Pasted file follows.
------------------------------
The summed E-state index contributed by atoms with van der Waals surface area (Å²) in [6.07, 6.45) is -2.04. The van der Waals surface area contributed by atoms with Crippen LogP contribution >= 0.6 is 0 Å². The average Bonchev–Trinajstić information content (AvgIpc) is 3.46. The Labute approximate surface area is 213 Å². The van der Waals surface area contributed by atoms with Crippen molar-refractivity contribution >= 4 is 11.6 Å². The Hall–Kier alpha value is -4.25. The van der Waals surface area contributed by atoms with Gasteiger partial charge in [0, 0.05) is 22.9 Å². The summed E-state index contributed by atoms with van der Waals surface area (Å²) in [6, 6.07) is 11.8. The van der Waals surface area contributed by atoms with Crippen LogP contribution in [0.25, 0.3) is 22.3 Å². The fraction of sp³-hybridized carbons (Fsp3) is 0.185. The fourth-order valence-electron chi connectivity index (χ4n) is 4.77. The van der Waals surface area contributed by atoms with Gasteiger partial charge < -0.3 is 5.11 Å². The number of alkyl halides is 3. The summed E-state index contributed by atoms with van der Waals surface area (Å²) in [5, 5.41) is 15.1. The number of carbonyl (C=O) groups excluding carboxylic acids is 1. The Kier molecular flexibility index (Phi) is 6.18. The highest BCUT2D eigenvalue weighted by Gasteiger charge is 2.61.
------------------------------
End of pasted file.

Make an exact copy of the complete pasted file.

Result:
The summed E-state index contributed by atoms with van der Waals surface area (Å²) in [6.07, 6.45) is -2.04. The van der Waals surface area contributed by atoms with Crippen LogP contribution >= 0.6 is 0 Å². The average Bonchev–Trinajstić information content (AvgIpc) is 3.46. The Labute approximate surface area is 213 Å². The van der Waals surface area contributed by atoms with Crippen molar-refractivity contribution >= 4 is 11.6 Å². The Hall–Kier alpha value is -4.25. The van der Waals surface area contributed by atoms with Gasteiger partial charge in [0, 0.05) is 22.9 Å². The summed E-state index contributed by atoms with van der Waals surface area (Å²) in [6, 6.07) is 11.8. The van der Waals surface area contributed by atoms with Crippen LogP contribution in [0.25, 0.3) is 22.3 Å². The fraction of sp³-hybridized carbons (Fsp3) is 0.185. The fourth-order valence-electron chi connectivity index (χ4n) is 4.77. The van der Waals surface area contributed by atoms with Gasteiger partial charge < -0.3 is 5.11 Å². The number of alkyl halides is 3. The summed E-state index contributed by atoms with van der Waals surface area (Å²) in [5, 5.41) is 15.1. The number of carbonyl (C=O) groups excluding carboxylic acids is 1. The Kier molecular flexibility index (Phi) is 6.18. The highest BCUT2D eigenvalue weighted by Gasteiger charge is 2.61.